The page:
Sex During Pregnancy: Is it Safe?
by Marie-Andrée Guimont
published June 15, 2012
rating: (64 Ratings)
The dos and donts of lovemaking when you're expecting
The big news seems frightening at first, elicits excitement, and then brings about its fair share of questions from beginning to end. You are carrying a new life inside of you (!) and are now responsible for another human being. One of the most common questions moms-to-be ask? “Can having sex during pregnancy harm the fetus?” We explore the topic below…
First things first…
Did you know that endorphins released during sex relax not only the mother, but the fetus as well? And forget the myth that stipulates that penetration could cause discomfort to your baby. The penis can in no way reach it, nor can it reach inside the cervix. Basically, unless otherwise indicated, sex cannot negatively affect your pregnancy.
Sex, from start to finish
During the first trimester, discomfort coupled with an expectant mother’s fears may sometimes bring her to refuse her partner’s advances. Morning sickness and headaches seem to halt all desire, and then there are some women who fear miscarriage. But rest assured: at the beginning of a pregnancy, standard sexual relations do not have such consequences. To put your mind at ease, don’t hesitate to talk to your doctor.
During the second trimester, physical discomforts subside and you begin to feel better. Your body changes, which will reassure you that your pregnancy is on the right track, and it gives you a beautiful glow. After all, isn’t a pregnant woman the ultimate symbol of femininity? Physiologically speaking, the dilation of the vagina and perineum, as well as improved blood circulation, helps facilitate sexual stimulation. We even hear that some women’s orgasmic capabilities may increase at this stage of a pregnancy.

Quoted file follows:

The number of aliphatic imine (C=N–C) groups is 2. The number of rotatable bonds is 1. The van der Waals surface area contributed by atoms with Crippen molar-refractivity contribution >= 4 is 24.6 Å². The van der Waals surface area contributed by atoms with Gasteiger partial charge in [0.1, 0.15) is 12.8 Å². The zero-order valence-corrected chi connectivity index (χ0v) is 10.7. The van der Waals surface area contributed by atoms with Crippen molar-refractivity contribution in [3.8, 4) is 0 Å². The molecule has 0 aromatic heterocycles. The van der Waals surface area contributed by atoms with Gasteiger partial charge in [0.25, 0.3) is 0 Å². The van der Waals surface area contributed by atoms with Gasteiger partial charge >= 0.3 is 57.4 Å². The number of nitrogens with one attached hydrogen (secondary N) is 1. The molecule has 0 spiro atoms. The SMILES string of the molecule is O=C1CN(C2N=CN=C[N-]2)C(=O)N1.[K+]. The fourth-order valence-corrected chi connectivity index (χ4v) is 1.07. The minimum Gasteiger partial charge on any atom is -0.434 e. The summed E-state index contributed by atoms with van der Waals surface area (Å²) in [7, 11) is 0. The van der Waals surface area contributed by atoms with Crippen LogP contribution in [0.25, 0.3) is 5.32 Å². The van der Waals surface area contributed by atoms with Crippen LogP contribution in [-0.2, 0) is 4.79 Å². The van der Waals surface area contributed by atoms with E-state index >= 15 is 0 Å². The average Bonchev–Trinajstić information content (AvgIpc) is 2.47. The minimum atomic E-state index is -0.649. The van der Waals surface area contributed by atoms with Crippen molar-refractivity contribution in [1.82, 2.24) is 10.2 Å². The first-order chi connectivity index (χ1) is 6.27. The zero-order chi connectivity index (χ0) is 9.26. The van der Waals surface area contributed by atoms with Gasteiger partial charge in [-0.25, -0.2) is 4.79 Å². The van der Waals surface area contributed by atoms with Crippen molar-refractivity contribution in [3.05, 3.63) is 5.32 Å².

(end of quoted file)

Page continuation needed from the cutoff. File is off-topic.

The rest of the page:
Come the third trimester, the passion you’ve experienced during the past few months could dissolve, and certain fears may resurface. Among these, the fear of a premature birth following sex. Did you know that contractions brought on by an orgasm will not cause you to go into premature labour? That said, if your doctor recommends you stay rested, you should certainly avoid sexual activity. And in case of bleeding or should you believe you’ve lost amniotic fluid, always consult your physician.
In order to help you relax, despite the size of your growing belly, heed our prescription for a fun time between the sheets. Given that some sexual positions can be very uncomfortable near the end of a pregnancy, here are, for your pleasure, three pregnancy-friendly positions:
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